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New director of public history initiatives will lead research, restoration efforts at Liberty-owned historical sites

In the five years since Liberty University purchased Mead’s Tavern, believed to be the oldest standing structure in Central Virginia, the efforts of the Department of History, spearheaded by former assistant professor Donna Donald, have resulted in the discovery of artifacts that help to tell the story of the region’s far-reaching past.

Director of Public History Initiatives Donna Donald

With her newly announced position as director of public history initiatives, Donald plans to continue Liberty’s role in making the area’s rich history more accessible. While she will still teach public history courses, Donald will focus her work on the archaeology and restoration of Mead’s Tavern, which dates back to 1763 and originally served as an ordinary that provided meals and a night’s stay to travelers. She will also focus on research at the site of the former Bedford Alum Springs Hotel, another New London property about 100 yards from the tavern, which Liberty purchased in 2018. The estate served as a large health resort in the late 19th century, when people believed the spring water had special healing powers. But the town’s primary historical significance is that a Continental Army arsenal was located there, one of only five during the Revolutionary War.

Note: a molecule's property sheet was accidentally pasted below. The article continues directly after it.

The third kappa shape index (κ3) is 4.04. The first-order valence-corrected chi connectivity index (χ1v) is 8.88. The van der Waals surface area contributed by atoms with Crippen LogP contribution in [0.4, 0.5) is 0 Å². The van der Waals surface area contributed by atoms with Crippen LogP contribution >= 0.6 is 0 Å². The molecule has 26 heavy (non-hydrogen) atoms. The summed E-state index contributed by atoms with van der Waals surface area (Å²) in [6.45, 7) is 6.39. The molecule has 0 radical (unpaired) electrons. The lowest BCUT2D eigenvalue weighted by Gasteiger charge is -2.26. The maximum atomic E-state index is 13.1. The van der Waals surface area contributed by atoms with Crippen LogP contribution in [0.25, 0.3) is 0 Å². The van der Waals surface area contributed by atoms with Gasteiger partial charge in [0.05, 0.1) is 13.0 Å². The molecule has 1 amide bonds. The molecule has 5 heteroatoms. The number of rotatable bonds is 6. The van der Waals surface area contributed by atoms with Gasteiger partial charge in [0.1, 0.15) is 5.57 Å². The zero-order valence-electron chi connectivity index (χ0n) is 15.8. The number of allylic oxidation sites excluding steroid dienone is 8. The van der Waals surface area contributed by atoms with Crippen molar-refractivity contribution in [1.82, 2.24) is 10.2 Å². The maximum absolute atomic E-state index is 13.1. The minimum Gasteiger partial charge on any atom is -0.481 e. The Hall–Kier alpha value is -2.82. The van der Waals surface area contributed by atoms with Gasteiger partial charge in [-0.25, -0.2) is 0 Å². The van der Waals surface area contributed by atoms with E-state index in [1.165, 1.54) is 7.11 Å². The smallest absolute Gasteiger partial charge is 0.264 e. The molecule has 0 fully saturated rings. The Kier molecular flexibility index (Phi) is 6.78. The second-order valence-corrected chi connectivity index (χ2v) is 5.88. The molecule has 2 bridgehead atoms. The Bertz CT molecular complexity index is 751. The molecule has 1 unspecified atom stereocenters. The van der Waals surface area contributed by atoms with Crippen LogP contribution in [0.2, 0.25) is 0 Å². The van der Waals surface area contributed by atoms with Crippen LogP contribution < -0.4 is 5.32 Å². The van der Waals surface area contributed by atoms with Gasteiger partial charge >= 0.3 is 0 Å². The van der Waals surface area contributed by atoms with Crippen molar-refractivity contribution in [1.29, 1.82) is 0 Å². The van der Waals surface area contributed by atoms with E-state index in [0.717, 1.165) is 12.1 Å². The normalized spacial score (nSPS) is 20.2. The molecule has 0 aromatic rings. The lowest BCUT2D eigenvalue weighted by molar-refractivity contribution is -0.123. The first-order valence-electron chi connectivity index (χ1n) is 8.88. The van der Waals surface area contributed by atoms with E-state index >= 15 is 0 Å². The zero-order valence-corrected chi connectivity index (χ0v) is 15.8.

Donald will also direct the work at Liberty’s National Civil War Chaplains Museum, located on campus.

“Until now, the public history classes have only been a part of my full-time teaching schedule,” Donald said. “Now, I’ll be able to devote much more time to developing research projects and opening opportunities for student research and volunteering at local history sites in the area.”

The public history courses help students learn how to take an active role in maintaining historical sites and sharing the past with others.